Sometimes, to fix a Windows problem you have to take the gloves off.
Slow Windows shutdowns are almost as annoying as long startups — but there are ways to force a quick shutdown.
Sometimes, when things go seriously wrong, it’s best to send an application back to its original configuration.
With two clicks, you can return Internet Explorer to a pristine state and reselect the browser’s initial settings.
Every issue, the LangaList Plus technical Q&A tackles difficult — and sometimes esoteric — problems sent in by paid Windows Secrets subscribers.
For this last LangaList Plus of the year, we’ve assembled a half-dozen of the most popular Langa stories, covering topics as diverse as notebook batteries and self-healing PCs.
It’s been a constant, low-level frustration for years. You get your desktop icons just right, and then Windows moves them on you.
Fortunately, a couple of easy tweaks can give you permanent control over exactly where your icons go!
Sometimes you have to rip out a bad driver by its roots in order to install a new and better driver.
A skillful reader tracks down and solves a driver problem before Fred can even reply!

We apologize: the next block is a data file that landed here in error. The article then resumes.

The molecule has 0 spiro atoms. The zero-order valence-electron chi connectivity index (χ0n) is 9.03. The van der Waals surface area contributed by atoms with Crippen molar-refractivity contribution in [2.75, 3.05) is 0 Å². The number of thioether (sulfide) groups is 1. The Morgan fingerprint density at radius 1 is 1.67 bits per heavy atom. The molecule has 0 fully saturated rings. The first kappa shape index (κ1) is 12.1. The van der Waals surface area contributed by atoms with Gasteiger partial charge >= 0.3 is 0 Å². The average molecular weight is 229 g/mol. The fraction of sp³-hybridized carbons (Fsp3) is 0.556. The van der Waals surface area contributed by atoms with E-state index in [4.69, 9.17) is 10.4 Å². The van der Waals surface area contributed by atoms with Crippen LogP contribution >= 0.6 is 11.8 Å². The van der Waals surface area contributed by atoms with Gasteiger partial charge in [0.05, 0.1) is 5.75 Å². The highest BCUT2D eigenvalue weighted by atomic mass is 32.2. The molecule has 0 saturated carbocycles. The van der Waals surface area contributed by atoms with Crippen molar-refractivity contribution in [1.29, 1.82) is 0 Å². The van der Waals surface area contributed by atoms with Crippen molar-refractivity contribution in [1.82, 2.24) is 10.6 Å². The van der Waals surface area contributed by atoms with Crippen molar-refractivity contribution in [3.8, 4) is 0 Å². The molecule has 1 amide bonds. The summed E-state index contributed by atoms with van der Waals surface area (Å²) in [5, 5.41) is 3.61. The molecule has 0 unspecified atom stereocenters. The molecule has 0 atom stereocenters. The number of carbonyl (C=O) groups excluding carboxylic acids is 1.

What’s a sure sign of success? If you’re a Microsoft product, you become the favorite target of hackers — and the newest mark is Security Essentials.
Hackers are offering fake copies of the popular security app to snare the unwary — but a few simple steps easily thwart this ploy.
Like bad pennies and Nigerian money scams, those bogus offers to speed up your online connection keep coming back.
Most of these speedup come-ons give bad advice — disable Windows’ networking Quality of Service feature.
Sometimes, what seems to be a networking problem is actually caused by the actions of a totally different PC subsystem.
By making simple adjustments to that second system, you can often resolve the networking problem.
It’s always tempting to buy the fastest-possible hardware, but sometimes it’s just a waste of money.
Fortunately, some free tests can help you ensure that your networking gear is the right speed for the tasks you actually perform.
Normally, applying software patches to applications such as Microsoft Office goes smoothly — but sometimes, things just go horribly awry!
To make matters worse, Microsoft has discontinued its classic Windows Installer CleanUp Utility, which used to be the go-to tool for correcting this kind of trouble.